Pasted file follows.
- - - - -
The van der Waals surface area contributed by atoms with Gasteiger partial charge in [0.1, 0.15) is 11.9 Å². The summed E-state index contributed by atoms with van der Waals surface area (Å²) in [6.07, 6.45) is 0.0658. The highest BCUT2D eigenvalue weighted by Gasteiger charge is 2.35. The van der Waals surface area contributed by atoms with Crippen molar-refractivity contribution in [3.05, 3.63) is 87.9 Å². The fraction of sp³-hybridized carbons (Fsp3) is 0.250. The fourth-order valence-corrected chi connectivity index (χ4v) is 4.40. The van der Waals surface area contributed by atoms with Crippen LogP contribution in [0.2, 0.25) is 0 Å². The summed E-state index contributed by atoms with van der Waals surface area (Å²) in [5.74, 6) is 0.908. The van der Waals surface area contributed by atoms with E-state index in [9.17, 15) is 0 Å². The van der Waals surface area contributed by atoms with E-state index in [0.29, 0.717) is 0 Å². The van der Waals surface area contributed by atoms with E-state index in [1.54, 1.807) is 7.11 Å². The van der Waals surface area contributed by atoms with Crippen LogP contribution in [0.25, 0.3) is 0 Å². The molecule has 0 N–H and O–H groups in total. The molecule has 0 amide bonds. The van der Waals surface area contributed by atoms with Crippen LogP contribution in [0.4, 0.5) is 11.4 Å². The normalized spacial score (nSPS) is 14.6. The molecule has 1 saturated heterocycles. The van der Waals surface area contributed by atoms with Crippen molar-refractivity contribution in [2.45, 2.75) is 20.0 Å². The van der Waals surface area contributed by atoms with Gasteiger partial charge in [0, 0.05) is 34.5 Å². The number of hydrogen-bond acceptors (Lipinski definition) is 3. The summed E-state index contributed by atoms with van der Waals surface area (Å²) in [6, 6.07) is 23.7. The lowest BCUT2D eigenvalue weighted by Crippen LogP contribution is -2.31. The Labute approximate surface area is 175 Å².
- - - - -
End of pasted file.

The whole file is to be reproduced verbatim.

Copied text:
The van der Waals surface area contributed by atoms with Gasteiger partial charge in [0.1, 0.15) is 11.9 Å². The summed E-state index contributed by atoms with van der Waals surface area (Å²) in [6.07, 6.45) is 0.0658. The highest BCUT2D eigenvalue weighted by Gasteiger charge is 2.35. The van der Waals surface area contributed by atoms with Crippen molar-refractivity contribution in [3.05, 3.63) is 87.9 Å². The fraction of sp³-hybridized carbons (Fsp3) is 0.250. The fourth-order valence-corrected chi connectivity index (χ4v) is 4.40. The van der Waals surface area contributed by atoms with Crippen LogP contribution in [0.2, 0.25) is 0 Å². The summed E-state index contributed by atoms with van der Waals surface area (Å²) in [5.74, 6) is 0.908. The van der Waals surface area contributed by atoms with E-state index in [9.17, 15) is 0 Å². The van der Waals surface area contributed by atoms with E-state index in [0.29, 0.717) is 0 Å². The van der Waals surface area contributed by atoms with E-state index in [1.54, 1.807) is 7.11 Å². The van der Waals surface area contributed by atoms with Crippen LogP contribution in [0.25, 0.3) is 0 Å². The molecule has 0 N–H and O–H groups in total. The molecule has 0 amide bonds. The van der Waals surface area contributed by atoms with Crippen LogP contribution in [0.4, 0.5) is 11.4 Å². The normalized spacial score (nSPS) is 14.6. The molecule has 1 saturated heterocycles. The van der Waals surface area contributed by atoms with Crippen molar-refractivity contribution in [2.45, 2.75) is 20.0 Å². The van der Waals surface area contributed by atoms with Gasteiger partial charge in [0, 0.05) is 34.5 Å². The number of hydrogen-bond acceptors (Lipinski definition) is 3. The summed E-state index contributed by atoms with van der Waals surface area (Å²) in [6, 6.07) is 23.7. The lowest BCUT2D eigenvalue weighted by Crippen LogP contribution is -2.31. The Labute approximate surface area is 175 Å².